>   block.count=3
>   block.0.name=vda # information on wrapper.qcow2
>   ...
>   block.1.name=vda[1] #  information on backingStore index 1 of vda
>   block.1.rd.reqs=0   #+ that is, on /dev/sda6
>   ...
>   block.2.name=vdb # information on /dev/sda7
>   ...
> It may make things easier if I also add a block.n.path that lists the
> file name of the block being described (might get tricky with
> NBD/gluster/sheepdog network disks).

Well, yes, that might be a helping pointer although we need to make sure
that users won't rely on that.

Also a ultimate fix for this is to start using node names in qemu for
backing chain elements. This will allow us to make the indexes stick to
the image they were assigned to and thus remove the possible ambiguity
when a block operation that modifies the backing chain finished.

> Also, I'm thinking of adding block.n.physical to match the older
> virDomainGetBlockInfo() information.
> Another possible layout is to mirror the nesting of XML backingChain.
> Something like:
>   block.count=2
>   block.0.name=vda
>   block.0.backing=1
>   block.0.allocation=...  # information on /tmp/wrapper.qcow2
>   ...
>   block.0.0.allocation=... # information on /dev/sda6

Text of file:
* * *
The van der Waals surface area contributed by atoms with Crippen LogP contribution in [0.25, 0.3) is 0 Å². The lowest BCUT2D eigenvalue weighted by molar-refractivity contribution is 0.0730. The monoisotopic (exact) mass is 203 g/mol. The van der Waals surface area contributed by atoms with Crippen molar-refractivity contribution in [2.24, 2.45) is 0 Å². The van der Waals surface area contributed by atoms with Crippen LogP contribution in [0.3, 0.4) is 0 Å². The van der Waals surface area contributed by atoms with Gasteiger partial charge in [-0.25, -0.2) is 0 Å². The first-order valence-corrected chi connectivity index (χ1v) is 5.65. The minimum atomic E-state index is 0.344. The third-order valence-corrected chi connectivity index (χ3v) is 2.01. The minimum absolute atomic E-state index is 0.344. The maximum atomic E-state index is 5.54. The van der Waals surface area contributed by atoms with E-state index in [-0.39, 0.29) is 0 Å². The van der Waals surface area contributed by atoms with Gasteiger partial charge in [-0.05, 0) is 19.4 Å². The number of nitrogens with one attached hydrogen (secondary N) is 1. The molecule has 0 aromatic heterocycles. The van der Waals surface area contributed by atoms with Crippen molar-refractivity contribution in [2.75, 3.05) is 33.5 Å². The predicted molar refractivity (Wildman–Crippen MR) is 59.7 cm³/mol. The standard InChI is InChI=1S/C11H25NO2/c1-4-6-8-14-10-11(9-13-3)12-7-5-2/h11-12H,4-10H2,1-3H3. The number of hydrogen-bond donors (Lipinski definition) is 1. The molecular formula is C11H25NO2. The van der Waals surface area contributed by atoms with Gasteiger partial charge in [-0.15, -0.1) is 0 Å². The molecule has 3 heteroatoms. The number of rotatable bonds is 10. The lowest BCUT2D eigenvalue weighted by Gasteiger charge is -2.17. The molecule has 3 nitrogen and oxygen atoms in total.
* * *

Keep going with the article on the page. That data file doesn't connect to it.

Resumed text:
>   ...
>   block.1.name=vdb
>   block.1.backing=0
>   block.1.allocation=... # information on /dev/sda7
> But there, we run into a possible problem: virTypedParameter has a
> finite length for field names, so we can only cover a finite depth of
> backing chain before we run out of space and can't report on the full
> chain.  Any other ideas for the best way to lay this out, and for how to
> make it as easy as possible for client applications to correlate
> information on allocation back to the appropriate block device in the chain?\

Yep, this will make the entry name lengths non-deterministic and most
certainly will end up in problems

> I also wonder if adding more information to the existing --block flag
> for stats is okay, or whether it is better to add yet another statistics
> flag grouping that must be requested to turn on information about
> backing files.  Technically, it's still block-related statistics, but as
> we have already got released libvirt that still has a 1:1 block.n
> mapping to <disk> elements, using a new flag would make it easier to
> learn if libvirt is new enough to support information on backing chains,
> all without confusing existing clients that aren't expecting backing
> chain stats.  This question needs answering regardless of which layout
> we choose above for representing backing chain stats.

I think we should add a new flag. The new flag may automatically imply
the use of the old one. If we'd add more block entries (option 1 as I'm
voting for it) it may confuse users of the old output.

Having them explicitly enable the block info is a way to override that

Also most of the time (at time no block operation is running) the
information won't be relevant and may possibly be expensive to collect.

> Thoughts welcome.